Though funny, “Hail, Caesar” overstuffed, unfocused


Courtesy of Universal Pictures

Sam Svoboda, Entertainment Editor

“Hail, Caesar” follows Eddie Mannix (Josh Brolin), a Hollywood “fixer” at fictional 1950s movie studio Capital Pictures. As per his job title, he goes around fixing the image of the studio by marrying off actors, consoling complaining directors and fending of nosy reporters. He also tries, in vain, to fix the plot of the film, which is ultimately a series of disparate elements simultaneously leading to nothing.

Not that those elements aren’t interesting–some of them are hilarious. Mega movie star Baird Whitlock (George Clooney), starring in the prestige picture that “Hail, Caesar” is named after, gets captured by friendly Communists. Actor Hobie Doyle (Alden Ehrenreich), who usually stars in shallow Westerns, takes on a dramatic Broadway adaptation. Water dancer DeeAnna Moran (Scarlett Johansson), innocent in the eyes of the public, in truth is a pregnant loudmouth with the father in question.

But the film is overstuffed with these kinds of great ideas, which disallows them from reaching dramatic significance, and disallows the entire film from reaching real closure. It is fun to watch Eddie Mannix do his job, but he never focuses on anything but the task at hand, and never has an existential struggle that isn’t superficial. Like the audience, Mannix focuses on the ridiculous world he inhabits.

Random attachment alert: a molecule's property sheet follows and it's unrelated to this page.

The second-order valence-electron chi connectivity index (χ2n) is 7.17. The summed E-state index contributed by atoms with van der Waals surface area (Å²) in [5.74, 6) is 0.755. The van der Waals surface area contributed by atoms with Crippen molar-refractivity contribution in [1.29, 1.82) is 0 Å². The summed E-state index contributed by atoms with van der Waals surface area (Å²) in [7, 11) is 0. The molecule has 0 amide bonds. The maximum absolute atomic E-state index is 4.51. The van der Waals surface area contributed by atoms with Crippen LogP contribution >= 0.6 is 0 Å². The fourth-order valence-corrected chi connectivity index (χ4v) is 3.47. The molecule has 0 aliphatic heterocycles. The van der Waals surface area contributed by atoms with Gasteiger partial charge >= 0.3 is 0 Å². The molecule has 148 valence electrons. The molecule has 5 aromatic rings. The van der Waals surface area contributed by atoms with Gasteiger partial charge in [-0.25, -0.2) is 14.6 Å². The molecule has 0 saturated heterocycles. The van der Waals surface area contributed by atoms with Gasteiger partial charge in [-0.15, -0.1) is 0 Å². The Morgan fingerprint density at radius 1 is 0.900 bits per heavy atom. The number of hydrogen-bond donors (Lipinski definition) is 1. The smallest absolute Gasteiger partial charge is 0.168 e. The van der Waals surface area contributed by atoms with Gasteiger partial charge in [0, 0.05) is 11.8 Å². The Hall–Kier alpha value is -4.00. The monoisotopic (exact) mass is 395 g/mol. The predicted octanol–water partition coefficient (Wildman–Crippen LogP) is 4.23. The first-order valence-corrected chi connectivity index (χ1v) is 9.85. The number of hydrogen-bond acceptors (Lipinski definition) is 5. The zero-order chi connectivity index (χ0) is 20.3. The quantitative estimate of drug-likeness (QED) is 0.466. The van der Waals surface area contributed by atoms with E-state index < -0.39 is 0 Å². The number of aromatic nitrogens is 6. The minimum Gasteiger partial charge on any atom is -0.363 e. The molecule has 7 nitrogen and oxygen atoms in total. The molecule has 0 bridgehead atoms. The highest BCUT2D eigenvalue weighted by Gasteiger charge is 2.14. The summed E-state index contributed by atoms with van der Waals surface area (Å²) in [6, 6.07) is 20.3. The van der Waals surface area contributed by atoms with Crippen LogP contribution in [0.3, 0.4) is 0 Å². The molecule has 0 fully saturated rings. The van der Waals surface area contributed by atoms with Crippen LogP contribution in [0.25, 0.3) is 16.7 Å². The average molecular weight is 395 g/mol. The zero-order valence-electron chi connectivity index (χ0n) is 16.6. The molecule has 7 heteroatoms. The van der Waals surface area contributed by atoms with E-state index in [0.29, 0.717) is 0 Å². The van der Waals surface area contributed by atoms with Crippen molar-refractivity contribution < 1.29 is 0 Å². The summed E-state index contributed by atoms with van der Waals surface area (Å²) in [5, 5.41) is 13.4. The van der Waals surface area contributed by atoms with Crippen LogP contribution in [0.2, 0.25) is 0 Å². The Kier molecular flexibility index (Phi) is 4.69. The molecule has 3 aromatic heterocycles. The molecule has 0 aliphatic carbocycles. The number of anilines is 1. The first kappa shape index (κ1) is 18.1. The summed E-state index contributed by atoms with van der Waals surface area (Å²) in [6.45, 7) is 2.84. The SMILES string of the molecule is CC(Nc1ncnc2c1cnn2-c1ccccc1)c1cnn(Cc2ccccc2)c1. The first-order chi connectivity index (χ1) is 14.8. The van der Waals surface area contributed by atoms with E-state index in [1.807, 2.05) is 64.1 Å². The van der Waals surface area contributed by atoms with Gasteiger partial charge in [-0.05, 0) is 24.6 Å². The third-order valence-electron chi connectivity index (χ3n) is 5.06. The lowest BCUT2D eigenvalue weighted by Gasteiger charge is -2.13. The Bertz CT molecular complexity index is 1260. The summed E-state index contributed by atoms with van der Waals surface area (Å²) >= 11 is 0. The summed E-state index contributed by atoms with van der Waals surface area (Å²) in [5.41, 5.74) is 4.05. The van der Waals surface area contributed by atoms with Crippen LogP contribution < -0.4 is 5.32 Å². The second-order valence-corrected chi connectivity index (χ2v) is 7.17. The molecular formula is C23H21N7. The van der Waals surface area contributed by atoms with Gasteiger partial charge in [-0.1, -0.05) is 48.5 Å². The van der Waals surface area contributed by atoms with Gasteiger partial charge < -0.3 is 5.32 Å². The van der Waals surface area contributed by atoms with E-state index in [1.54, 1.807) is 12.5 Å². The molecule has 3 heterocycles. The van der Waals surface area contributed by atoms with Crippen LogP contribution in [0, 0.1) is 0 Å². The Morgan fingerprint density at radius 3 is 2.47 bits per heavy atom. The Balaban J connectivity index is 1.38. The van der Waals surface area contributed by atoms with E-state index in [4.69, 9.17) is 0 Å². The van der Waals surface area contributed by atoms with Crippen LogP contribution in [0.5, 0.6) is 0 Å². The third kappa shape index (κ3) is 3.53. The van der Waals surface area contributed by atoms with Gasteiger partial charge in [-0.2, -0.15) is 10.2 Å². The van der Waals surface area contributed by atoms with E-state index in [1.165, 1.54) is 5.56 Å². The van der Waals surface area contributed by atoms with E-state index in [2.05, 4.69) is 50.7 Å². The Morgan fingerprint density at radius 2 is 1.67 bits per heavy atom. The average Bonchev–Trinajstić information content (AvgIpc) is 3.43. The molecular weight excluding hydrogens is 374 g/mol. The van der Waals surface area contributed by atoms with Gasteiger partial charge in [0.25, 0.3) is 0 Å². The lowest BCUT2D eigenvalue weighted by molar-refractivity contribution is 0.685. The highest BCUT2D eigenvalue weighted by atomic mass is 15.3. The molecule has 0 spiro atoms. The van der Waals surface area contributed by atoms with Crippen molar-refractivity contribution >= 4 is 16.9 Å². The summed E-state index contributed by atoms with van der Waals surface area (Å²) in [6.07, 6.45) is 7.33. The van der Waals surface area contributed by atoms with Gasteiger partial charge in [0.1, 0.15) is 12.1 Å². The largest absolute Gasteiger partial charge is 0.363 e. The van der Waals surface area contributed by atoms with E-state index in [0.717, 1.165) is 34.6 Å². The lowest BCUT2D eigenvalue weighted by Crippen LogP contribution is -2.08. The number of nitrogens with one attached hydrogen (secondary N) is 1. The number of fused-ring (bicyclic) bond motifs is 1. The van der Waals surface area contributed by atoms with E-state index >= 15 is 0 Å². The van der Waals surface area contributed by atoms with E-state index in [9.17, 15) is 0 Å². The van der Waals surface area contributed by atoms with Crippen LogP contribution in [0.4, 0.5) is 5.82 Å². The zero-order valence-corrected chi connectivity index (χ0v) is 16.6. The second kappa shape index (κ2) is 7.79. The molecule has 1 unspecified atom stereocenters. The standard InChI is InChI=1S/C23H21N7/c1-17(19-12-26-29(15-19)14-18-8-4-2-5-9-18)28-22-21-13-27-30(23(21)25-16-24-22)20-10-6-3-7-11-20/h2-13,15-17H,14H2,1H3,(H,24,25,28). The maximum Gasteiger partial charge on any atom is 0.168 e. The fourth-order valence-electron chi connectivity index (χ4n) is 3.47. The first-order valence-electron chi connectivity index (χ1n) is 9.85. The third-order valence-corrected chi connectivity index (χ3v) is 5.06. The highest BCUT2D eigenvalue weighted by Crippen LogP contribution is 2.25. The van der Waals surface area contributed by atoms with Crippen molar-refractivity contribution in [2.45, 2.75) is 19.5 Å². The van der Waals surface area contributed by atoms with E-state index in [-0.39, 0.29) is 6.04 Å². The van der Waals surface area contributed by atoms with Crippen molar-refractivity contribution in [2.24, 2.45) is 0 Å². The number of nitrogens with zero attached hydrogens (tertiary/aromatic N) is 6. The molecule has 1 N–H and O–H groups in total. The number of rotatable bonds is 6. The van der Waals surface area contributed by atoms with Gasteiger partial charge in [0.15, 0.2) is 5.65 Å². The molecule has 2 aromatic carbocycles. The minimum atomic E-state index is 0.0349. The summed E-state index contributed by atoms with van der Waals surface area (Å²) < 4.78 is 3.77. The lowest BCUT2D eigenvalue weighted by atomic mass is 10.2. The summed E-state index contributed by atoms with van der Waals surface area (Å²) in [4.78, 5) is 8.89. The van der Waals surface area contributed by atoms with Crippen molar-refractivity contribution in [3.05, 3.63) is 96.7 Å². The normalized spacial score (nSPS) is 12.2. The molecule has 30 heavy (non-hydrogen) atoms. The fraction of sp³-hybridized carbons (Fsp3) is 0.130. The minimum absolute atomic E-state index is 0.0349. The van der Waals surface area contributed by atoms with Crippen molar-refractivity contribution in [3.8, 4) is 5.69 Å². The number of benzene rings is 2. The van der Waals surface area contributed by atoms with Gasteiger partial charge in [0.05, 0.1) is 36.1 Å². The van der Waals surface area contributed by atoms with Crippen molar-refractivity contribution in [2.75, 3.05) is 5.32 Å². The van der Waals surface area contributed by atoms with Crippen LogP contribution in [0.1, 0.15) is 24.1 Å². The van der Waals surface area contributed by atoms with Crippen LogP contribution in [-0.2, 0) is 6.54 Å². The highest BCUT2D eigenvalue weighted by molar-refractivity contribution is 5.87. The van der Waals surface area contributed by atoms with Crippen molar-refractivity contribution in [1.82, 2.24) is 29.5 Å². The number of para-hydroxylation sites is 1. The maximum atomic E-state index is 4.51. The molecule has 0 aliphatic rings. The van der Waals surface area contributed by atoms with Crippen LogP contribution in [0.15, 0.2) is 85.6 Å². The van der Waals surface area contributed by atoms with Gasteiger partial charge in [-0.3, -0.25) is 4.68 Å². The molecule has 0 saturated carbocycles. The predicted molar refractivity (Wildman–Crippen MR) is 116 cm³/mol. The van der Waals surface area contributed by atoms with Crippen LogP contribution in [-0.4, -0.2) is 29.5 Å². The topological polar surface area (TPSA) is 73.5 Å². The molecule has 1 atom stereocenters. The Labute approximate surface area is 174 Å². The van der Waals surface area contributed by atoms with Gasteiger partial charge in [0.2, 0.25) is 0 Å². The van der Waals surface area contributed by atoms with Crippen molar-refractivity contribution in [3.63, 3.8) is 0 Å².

It would be incorrect to say “Hail, Caesar” is centered around Mannix, even as it follows him. Yes, he’s the most consistent part of the film, close-up shots of his watch marking the passage of time, his walk-and-talks with his secretary through the bustle of Capital Pictures giving us most of the story’s expository information. But in all truth, Mannix is actually the orbiting body, while the film’s setting is the planet in the center. That planet is Old Hollywood, that is Tinseltown, all superficial and sumptuous and unsubtle. Unfortunately, those are also pretty good descriptors for this movie.

“Hail, Caesar” has been penned an entry into the comedic Coen canon, separate for their more serious fare. But like the Brother’s movies are split between the two categories, the execution of this movie is also split. There’s “Hail Caesar” the breezy, ridiculous comedy and “Hail Caesar” as a nihilistic satire on religion and communism. The first film is worth watching. The second nearly ruins the first.